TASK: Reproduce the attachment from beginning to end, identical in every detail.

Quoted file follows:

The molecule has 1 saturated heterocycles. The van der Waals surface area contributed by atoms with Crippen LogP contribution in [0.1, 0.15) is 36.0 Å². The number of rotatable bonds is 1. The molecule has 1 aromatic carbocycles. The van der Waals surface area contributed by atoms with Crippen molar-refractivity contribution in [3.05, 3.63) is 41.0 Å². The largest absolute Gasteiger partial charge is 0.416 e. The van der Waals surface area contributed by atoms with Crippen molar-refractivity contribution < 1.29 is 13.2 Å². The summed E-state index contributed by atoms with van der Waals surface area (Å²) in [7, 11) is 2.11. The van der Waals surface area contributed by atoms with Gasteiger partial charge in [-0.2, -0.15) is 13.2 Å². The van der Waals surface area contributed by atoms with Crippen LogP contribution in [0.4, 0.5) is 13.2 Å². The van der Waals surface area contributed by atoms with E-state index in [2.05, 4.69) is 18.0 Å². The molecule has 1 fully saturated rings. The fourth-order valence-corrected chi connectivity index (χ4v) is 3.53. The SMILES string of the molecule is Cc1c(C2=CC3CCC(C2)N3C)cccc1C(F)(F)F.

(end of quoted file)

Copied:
The molecule has 1 saturated heterocycles. The van der Waals surface area contributed by atoms with Crippen LogP contribution in [0.1, 0.15) is 36.0 Å². The number of rotatable bonds is 1. The molecule has 1 aromatic carbocycles. The van der Waals surface area contributed by atoms with Crippen molar-refractivity contribution in [3.05, 3.63) is 41.0 Å². The largest absolute Gasteiger partial charge is 0.416 e. The van der Waals surface area contributed by atoms with Crippen molar-refractivity contribution < 1.29 is 13.2 Å². The summed E-state index contributed by atoms with van der Waals surface area (Å²) in [7, 11) is 2.11. The van der Waals surface area contributed by atoms with Gasteiger partial charge in [-0.2, -0.15) is 13.2 Å². The van der Waals surface area contributed by atoms with Crippen LogP contribution in [0.4, 0.5) is 13.2 Å². The van der Waals surface area contributed by atoms with E-state index in [2.05, 4.69) is 18.0 Å². The molecule has 1 fully saturated rings. The fourth-order valence-corrected chi connectivity index (χ4v) is 3.53. The SMILES string of the molecule is Cc1c(C2=CC3CCC(C2)N3C)cccc1C(F)(F)F.